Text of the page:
Other factors affecting the prognosis of ovarian cancer
There are 2 other factors that can affect prognosis apart from the stage of the cancer, and those are the grade, and how well the woman is overall. Doctors also have a way of grading how well you are, and they call this your performance status. This is relevant to survival because overall, the fitter a woman is, the better will she be able to withstand their ovarian cancer and treatment.
Statistics for ovarian cancer
Doctors collect statistical information about the different types of cancer and prognosis, evaluating the likely outcome of disease and treatment. In other words, chances of getting better and how long a patient is likely to live. Although many people have asked for statistics, not everyone who is diagnosed with cancer wishes to read this type of information. However, it should be clear that statistics are averages based on a large numbers of patients. They cannot predict exactly what will happen to you, because no two patients are exactly alike, and response to treatment also varies from one person to the next. Patients diagnosed with ovarian cancer should feel free to ask their doctor about the prognosis, but not even the doctor can tell for sure what will happen. It is important to know that if you hear your doctor use the term “5-year survival”, this does mean you will only live for the next 5 years! The point is that doctors follow what happens to people for 5 years after the treatment in most research studies, because there is only a small chance that an ovarian cancer could come back 5 years later. The same type of cancer can grow at different rates in different people, so the statistics are not detailed enough to tell us about the different treatments people may have had.
Therapy of ovarian cancer
The most common treatment for ovarian cancer involves surgery and chemotherapy, where the type of surgery depends on the general health of the patient and the extent of the cancer. Most patients diagnosed with ovarian cancer will have surgical procedures that remove the ovaries, fallopian tubes, uterus and as much of the tumor as possible. This will cause pre-menopausal women to undergo surgical menopause, so a patient could expect typical menopausal symptoms such as hot flashes and vaginal dryness. They may also be at increased risk of osteoporosis and cardiovascular events, so the patient could discuss with the doctors the use of hormone replacement therapy to relieve some of these symptoms.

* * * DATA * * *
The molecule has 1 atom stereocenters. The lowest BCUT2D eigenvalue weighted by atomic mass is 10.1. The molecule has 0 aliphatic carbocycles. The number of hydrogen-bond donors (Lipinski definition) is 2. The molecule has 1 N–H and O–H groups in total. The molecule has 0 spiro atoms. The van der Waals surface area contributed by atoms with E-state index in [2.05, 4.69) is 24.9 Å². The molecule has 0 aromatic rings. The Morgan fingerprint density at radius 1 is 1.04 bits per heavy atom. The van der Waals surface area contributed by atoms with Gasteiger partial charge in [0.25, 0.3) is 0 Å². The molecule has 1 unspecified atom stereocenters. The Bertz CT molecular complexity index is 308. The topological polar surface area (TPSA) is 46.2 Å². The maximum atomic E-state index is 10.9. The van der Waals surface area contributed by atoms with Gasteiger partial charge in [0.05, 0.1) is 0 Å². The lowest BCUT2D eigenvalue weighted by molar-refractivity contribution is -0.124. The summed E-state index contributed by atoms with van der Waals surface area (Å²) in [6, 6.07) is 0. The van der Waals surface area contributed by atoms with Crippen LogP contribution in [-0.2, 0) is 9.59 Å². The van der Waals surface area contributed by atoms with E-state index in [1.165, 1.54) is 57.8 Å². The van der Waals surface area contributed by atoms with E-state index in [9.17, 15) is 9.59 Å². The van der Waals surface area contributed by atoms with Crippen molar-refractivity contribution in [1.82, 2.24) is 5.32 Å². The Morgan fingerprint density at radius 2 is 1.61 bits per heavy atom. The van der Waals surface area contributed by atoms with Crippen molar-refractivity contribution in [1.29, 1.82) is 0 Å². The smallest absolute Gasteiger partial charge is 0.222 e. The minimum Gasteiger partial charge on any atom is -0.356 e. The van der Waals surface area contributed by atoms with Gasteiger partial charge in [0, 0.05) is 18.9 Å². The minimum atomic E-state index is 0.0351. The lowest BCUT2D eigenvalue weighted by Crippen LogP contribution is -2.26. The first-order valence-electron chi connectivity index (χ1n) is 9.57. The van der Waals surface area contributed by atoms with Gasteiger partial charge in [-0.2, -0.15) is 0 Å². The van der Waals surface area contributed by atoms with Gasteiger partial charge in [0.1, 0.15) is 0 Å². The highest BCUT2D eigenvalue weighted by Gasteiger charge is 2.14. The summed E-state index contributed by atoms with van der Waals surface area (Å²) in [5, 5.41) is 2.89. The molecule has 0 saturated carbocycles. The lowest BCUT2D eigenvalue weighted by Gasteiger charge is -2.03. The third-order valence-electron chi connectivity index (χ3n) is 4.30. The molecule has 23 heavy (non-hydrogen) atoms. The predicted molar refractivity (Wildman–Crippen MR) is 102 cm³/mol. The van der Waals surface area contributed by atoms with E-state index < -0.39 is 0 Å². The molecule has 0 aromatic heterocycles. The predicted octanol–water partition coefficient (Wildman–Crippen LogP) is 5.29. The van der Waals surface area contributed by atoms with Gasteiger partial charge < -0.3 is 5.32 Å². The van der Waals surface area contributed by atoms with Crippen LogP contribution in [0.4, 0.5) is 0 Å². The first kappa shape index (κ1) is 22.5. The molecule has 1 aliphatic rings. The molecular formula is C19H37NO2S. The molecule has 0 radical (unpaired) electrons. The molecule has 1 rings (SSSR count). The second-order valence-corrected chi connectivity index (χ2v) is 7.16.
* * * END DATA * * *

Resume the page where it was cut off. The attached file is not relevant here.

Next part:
Chemotherapy: Most chemotherapy treatments can be administered on an outpatient basis and do not require an overnight stay in the hospital, but there are side effects. The chemotherapy side effects that patients experience generally depend on the type and duration of the treatment regimen for ovarian cancer.
The most common chemotherapy treatment for ovarian cancer is a combination regimen consisting of carboplatinum and paclitaxel administered intravenously over 3-5 hours; the most common side-effects of this type of chemotherapy treatment involve nausea and vomiting. Patients also report hair loss, fatigue, numbness and tingling in the hands and feet, and hearing problems.
Most side-effects are temporary and resolve after the treatment ends; effective anti-nausea medications are usually administered and often relieve these symptoms entirely. Hair loss can be very upsetting to many women, so they might consider turbans or wigs during treatment. It should not be too worrying, because hair generally begins to grow back once chemotherapy stops. There are more side effects such as numbness and tingling in the hands and feet, diarrhea or constipation, taste changes, and an increased risk of infection. It is important that women with ovarian cancer identify their social and emotional support networks during and after treatment for ovarian cancer. It is normal for some patients to feel overwhelmed or depressed at various points during treatment, so friends and family members can play important roles.
Nutrition during ovarian cancer treatment
Adequate nutrition is very important during cancer treatment, because the food that a woman eats provides nutrients which can help maintain energy levels, heal wounds, and build the immune system.
It is important to try to reach the following goals while going through treatment for ovarian cancer:
- Each woman should maintain her current weight, and if she experiences weight loss during treatment, she should be sure to add extra calories to the food she eats.
- Nutrient dense foods, such as whole milk, jam, honey, oil, and salad dressings may be used to fortify the food she is already eating.
- It is also important to drink adequate amounts of fluids, because this is essential to a body's proper functioning.
- Patients of ovarian cancer should also consume enough protein to maintain a lean body mass, and try to include a protein source with each meal and snack.